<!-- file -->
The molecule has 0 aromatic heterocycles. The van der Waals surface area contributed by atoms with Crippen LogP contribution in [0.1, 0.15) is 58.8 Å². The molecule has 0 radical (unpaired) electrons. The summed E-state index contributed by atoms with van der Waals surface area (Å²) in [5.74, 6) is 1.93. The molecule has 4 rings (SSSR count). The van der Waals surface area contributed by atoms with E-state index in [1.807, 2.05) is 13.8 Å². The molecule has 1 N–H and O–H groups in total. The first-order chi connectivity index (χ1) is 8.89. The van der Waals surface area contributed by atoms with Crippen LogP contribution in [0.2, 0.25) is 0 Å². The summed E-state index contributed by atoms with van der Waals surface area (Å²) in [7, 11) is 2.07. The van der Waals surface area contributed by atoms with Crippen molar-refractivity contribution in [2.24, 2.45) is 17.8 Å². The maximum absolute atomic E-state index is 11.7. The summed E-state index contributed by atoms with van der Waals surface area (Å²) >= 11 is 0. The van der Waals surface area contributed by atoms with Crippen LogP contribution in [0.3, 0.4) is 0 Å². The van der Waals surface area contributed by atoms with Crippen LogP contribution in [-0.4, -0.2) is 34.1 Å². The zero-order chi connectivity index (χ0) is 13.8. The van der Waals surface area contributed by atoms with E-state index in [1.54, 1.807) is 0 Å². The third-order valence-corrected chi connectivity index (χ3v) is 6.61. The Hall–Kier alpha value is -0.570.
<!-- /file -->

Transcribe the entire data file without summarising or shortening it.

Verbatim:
The molecule has 0 aromatic heterocycles. The van der Waals surface area contributed by atoms with Crippen LogP contribution in [0.1, 0.15) is 58.8 Å². The molecule has 0 radical (unpaired) electrons. The summed E-state index contributed by atoms with van der Waals surface area (Å²) in [5.74, 6) is 1.93. The molecule has 4 rings (SSSR count). The van der Waals surface area contributed by atoms with E-state index in [1.807, 2.05) is 13.8 Å². The molecule has 1 N–H and O–H groups in total. The first-order chi connectivity index (χ1) is 8.89. The van der Waals surface area contributed by atoms with Crippen LogP contribution in [0.2, 0.25) is 0 Å². The summed E-state index contributed by atoms with van der Waals surface area (Å²) in [7, 11) is 2.07. The van der Waals surface area contributed by atoms with Crippen molar-refractivity contribution in [2.24, 2.45) is 17.8 Å². The maximum absolute atomic E-state index is 11.7. The summed E-state index contributed by atoms with van der Waals surface area (Å²) >= 11 is 0. The van der Waals surface area contributed by atoms with Crippen LogP contribution in [0.3, 0.4) is 0 Å². The van der Waals surface area contributed by atoms with Crippen LogP contribution in [-0.4, -0.2) is 34.1 Å². The zero-order chi connectivity index (χ0) is 13.8. The van der Waals surface area contributed by atoms with E-state index in [1.54, 1.807) is 0 Å². The third-order valence-corrected chi connectivity index (χ3v) is 6.61. The Hall–Kier alpha value is -0.570.